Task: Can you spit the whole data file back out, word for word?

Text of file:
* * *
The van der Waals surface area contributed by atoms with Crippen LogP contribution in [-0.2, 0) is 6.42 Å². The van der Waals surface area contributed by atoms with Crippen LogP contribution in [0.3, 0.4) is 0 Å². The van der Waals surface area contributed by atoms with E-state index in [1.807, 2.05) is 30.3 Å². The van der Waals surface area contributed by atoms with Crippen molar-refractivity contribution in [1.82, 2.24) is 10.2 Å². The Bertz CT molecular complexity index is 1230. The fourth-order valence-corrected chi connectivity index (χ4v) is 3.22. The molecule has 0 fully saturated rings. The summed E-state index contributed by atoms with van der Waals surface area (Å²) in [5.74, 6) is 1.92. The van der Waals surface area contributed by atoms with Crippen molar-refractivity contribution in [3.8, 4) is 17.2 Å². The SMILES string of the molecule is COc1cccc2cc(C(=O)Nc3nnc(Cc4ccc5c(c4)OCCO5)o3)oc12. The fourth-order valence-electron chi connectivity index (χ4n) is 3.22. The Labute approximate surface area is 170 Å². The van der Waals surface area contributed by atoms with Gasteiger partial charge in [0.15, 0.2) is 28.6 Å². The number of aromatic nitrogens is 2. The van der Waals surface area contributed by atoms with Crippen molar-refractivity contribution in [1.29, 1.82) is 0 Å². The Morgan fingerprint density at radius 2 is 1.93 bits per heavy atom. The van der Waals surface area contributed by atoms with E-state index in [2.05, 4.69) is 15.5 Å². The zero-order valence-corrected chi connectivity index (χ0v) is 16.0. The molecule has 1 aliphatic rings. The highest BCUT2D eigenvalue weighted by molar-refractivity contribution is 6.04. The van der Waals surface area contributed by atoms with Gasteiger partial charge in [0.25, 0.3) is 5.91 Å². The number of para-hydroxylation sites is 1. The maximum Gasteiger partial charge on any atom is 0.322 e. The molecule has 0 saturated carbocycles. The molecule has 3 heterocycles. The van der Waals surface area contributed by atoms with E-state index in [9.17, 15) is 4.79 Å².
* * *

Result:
The van der Waals surface area contributed by atoms with Crippen LogP contribution in [-0.2, 0) is 6.42 Å². The van der Waals surface area contributed by atoms with Crippen LogP contribution in [0.3, 0.4) is 0 Å². The van der Waals surface area contributed by atoms with E-state index in [1.807, 2.05) is 30.3 Å². The van der Waals surface area contributed by atoms with Crippen molar-refractivity contribution in [1.82, 2.24) is 10.2 Å². The Bertz CT molecular complexity index is 1230. The fourth-order valence-corrected chi connectivity index (χ4v) is 3.22. The molecule has 0 fully saturated rings. The summed E-state index contributed by atoms with van der Waals surface area (Å²) in [5.74, 6) is 1.92. The van der Waals surface area contributed by atoms with Crippen molar-refractivity contribution in [3.8, 4) is 17.2 Å². The SMILES string of the molecule is COc1cccc2cc(C(=O)Nc3nnc(Cc4ccc5c(c4)OCCO5)o3)oc12. The fourth-order valence-electron chi connectivity index (χ4n) is 3.22. The Labute approximate surface area is 170 Å². The van der Waals surface area contributed by atoms with Gasteiger partial charge in [0.15, 0.2) is 28.6 Å². The number of aromatic nitrogens is 2. The van der Waals surface area contributed by atoms with Crippen molar-refractivity contribution in [1.29, 1.82) is 0 Å². The Morgan fingerprint density at radius 2 is 1.93 bits per heavy atom. The van der Waals surface area contributed by atoms with E-state index in [2.05, 4.69) is 15.5 Å². The zero-order valence-corrected chi connectivity index (χ0v) is 16.0. The molecule has 1 aliphatic rings. The highest BCUT2D eigenvalue weighted by molar-refractivity contribution is 6.04. The van der Waals surface area contributed by atoms with Gasteiger partial charge in [0.25, 0.3) is 5.91 Å². The number of para-hydroxylation sites is 1. The maximum Gasteiger partial charge on any atom is 0.322 e. The molecule has 0 saturated carbocycles. The molecule has 3 heterocycles. The van der Waals surface area contributed by atoms with E-state index in [9.17, 15) is 4.79 Å².